I’m naturally very curious about other people an other practices but I also know that you don’t become a specialist in one given topic like that. You need a lot of time to know something really well. That’s also why I love cities and urban planning because you will never know it well. As a phenomenon, urbanism is so diverse and complex that you can’t be an expert. Being an urbanist is always being an amateur, you always need to be ready to have your ideas destroyed by a case study, destroyed by someone random you talk to on the street. And I really believe in that. I’m not saying a professional cannot help at all. Professionals bring their own knowledge and can help, say people in a neighbourhood, by being meditators or facilitators.
But you have to be humble all the time and not pretend that you are in control. Letting go. Working hard, but also knowing when to let go is really important for me.
But also I think that my academic background, coming from Social Science, has helped me. Today in academia, in all different disciplines, there’s a strong ethics of citing your sources properly. You don’t need to appropriate other people’s work to use it and to make something worthy of it. There’s no shame in saying, “This is not my idea. I read it here. I found it amazing. And, you know what? I’m going to connect it to that other amazing idea I found and this is what I’m making out of it. My work was only to connect those two ideas and this is what I’m sharing with you.” That’s great. You can’t always produce new content, new research, new writing. So that’s why I think you can be a generalist. You can be someone who makes synthesis. And you can also make something interesting without knowing something in depth. So, I’m trying to navigate the best I can but sometimes I do still feel like a fraud, but hopefully not too often.
Can you elaborate on that?
Well, feeling like I’m talking about stuff that I should know more about or feeling that someone else should be in my place because they would do a better job. When that happens, it’s not great, but you also have to trust the people who invited you to join a project or an event.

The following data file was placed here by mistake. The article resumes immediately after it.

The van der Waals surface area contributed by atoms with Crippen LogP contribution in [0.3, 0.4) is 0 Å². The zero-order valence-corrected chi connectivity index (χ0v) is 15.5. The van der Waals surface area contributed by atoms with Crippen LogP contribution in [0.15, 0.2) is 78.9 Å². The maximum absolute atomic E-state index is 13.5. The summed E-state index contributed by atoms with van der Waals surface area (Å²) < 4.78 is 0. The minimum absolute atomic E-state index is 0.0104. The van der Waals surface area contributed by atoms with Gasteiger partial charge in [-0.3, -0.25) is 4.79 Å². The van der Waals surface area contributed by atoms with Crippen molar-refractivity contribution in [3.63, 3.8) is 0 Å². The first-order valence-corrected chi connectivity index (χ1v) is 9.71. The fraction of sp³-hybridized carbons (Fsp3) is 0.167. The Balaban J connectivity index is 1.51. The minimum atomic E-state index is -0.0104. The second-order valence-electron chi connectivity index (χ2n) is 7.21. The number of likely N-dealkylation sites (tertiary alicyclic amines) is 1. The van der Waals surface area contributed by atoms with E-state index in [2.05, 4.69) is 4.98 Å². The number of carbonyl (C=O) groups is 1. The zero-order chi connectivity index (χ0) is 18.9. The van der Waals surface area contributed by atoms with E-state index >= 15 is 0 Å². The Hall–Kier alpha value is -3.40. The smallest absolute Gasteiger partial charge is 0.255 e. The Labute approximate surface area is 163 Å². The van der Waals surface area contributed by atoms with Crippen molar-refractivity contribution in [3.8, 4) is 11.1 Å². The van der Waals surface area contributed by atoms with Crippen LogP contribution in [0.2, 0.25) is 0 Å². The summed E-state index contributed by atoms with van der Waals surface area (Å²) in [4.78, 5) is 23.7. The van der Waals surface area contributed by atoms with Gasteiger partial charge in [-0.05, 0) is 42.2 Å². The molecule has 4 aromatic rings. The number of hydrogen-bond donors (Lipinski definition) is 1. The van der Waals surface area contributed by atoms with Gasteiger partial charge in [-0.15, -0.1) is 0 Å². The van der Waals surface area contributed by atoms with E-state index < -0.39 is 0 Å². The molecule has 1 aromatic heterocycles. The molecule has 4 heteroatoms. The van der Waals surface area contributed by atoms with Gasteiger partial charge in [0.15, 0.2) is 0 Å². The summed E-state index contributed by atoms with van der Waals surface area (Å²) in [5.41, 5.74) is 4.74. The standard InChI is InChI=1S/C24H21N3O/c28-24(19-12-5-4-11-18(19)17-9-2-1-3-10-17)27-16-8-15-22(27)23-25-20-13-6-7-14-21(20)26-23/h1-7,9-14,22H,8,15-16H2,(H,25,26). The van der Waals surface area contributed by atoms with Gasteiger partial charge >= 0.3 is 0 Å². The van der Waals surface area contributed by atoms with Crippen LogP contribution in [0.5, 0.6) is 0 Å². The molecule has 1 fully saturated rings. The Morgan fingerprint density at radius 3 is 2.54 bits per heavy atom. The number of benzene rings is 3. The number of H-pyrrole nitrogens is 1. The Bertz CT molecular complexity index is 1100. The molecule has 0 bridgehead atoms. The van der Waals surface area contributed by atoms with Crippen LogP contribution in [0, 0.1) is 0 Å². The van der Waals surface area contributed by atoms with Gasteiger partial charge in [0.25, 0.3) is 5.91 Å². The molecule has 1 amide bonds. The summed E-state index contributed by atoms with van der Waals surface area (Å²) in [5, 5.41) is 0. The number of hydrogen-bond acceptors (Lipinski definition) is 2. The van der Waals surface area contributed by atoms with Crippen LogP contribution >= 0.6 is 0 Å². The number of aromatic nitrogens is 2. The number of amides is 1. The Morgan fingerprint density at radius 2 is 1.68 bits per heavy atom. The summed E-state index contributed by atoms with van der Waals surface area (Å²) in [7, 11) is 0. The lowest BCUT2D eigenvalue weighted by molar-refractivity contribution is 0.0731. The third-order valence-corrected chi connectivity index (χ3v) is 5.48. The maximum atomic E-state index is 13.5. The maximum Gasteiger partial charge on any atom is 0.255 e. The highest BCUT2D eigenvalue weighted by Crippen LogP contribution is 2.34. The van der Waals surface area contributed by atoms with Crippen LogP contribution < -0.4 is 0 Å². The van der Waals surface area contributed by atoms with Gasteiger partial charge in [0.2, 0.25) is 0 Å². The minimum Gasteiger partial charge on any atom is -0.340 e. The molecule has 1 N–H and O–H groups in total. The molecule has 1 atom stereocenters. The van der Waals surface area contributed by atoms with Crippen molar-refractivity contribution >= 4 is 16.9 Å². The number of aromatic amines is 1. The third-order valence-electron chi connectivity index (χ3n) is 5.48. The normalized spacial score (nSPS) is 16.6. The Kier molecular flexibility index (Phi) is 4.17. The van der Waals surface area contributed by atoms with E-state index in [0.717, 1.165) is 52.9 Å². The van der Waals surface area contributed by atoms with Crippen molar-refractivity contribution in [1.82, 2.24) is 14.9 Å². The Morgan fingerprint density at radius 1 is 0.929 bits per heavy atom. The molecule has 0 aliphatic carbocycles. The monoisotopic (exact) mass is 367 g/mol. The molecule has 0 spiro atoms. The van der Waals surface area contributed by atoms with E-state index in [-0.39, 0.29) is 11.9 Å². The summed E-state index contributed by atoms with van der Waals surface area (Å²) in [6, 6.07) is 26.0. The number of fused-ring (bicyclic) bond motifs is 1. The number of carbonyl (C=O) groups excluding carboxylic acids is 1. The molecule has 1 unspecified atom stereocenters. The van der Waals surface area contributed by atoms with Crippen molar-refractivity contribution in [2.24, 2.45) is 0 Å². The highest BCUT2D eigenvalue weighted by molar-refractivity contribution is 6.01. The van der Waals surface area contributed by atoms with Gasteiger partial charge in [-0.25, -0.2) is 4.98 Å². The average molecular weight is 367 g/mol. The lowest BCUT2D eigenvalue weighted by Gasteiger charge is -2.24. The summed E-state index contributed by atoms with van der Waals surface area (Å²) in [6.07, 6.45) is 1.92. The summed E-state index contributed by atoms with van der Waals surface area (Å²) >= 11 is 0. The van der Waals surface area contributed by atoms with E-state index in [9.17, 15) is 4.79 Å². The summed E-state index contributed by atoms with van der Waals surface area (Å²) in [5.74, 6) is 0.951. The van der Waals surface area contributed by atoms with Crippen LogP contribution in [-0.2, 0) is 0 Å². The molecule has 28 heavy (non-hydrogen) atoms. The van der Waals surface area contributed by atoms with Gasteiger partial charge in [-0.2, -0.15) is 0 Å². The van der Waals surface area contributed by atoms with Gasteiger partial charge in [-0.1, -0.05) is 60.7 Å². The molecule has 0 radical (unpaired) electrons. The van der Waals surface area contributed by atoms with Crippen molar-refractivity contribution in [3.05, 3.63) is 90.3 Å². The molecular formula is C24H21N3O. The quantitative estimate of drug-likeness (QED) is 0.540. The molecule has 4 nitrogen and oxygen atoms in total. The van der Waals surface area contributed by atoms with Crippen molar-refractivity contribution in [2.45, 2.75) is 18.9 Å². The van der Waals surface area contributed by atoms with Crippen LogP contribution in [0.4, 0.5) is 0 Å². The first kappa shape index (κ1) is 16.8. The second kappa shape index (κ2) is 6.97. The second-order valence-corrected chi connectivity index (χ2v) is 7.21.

I gave an interview a couple of weeks ago and during it I felt that there could have been many other people better fitted for giving the interview. Should I have suggested them instead of doing the interview myself? But I know that I’m a storyteller and maybe that’s why I was asked to give the interview. Maybe those great people whose research I cited during the interview are not as good at telling stories. So it’s a mix of being in the right place, accepting that you might be useful at that precise moment, but also always being aware and reflecting if you are the right person especially as a white dude like me. And even though it’s sometimes difficult to say that, but saying, “I’m not the right person. Just write to her or him and check out what they do.”
Were you more self-conscious about not being an expert in the past?
I suppose it’s a bit more difficult to navigate in academia where you are meant to be an expert in something because, even in my academic practice, I’m not an expert. I touch upon lots of different disciplines. I touch upon lots of different time periods. So you also need to know the kind of people who will answer to that. I think that’s the key thing for me. I cannot force that onto others. I’ve found that the people I work with best are those who accept who I am professionally and intellectually, and they come to me because they know I work in that way.
You already mentioned you went to university. What did you have to unlearn after graduating?
Have to unlearn? Cockiness. I’ve definitely had to work on modesty, humility, and just accepting that you are not the king of the world at 21. Those were probably the most painful lessons. I thought the world was waiting for me, doors wide open and that I would find a job like that. And of course I didn’t.
And you think that the atmosphere at university made you believe that?
Yeah. It was one of those French elite schools that are very hard to get into. So you pass a highly competitive exam at the age of 18 and you think, “That’s it, I’ve mastered the hardest part of my life.” And maybe your path can be easy if you follow a classic path and it will take you many years before you hit a wall and question yourself.
I didn’t follow that path. I moved to the UK and was interested in doing things that didn’t match my degree or CV so I had a midlife crisis at the age of 22, which a lot of my friends are having now a decade later. So, yeah there was this feeling of everything being sorted out because I grew up in Paris, which feels like the centre of the world, and went to an elitist university there so that’s something I’m still unlearning today though I’ve definitely moved on from that feeling.
Do you really believe you are lazy?
It’s true, I am lazy. I recently heard a radio host say that she works like crazy because she is so lazy. And I do exactly the same thing: I accumulate so many projects to make sure that I’m forced to do something. I need my time to rest, but I’m also always slightly overworked. I’m not saying that to be precious because everybody’s overworked anyway, but I always have a lot on my hands and I think that’s to make sure that I can’t say, “Oh, I don’t have anything to do. Great.” No, I could sit down in a room, work 24 hours a day, and I would need eight months to do all the projects that I’ve got going.
So your laziness makes you work?
Yes, but I appreciate my laziness because when I really am tired or it’s nice outside or if I’m really not in the mood, I will not force myself to work and I’ll leave the office to go to the park and play with my imaginary dog. Being lazy is a big part of who I am. If I’m working at home and I see there’s a beam of sun shining on the carpet I’ll have to be my dog self and I’ll lie down on the carpet and I will enjoy myself thoroughly for those twenty minutes without feeling bad.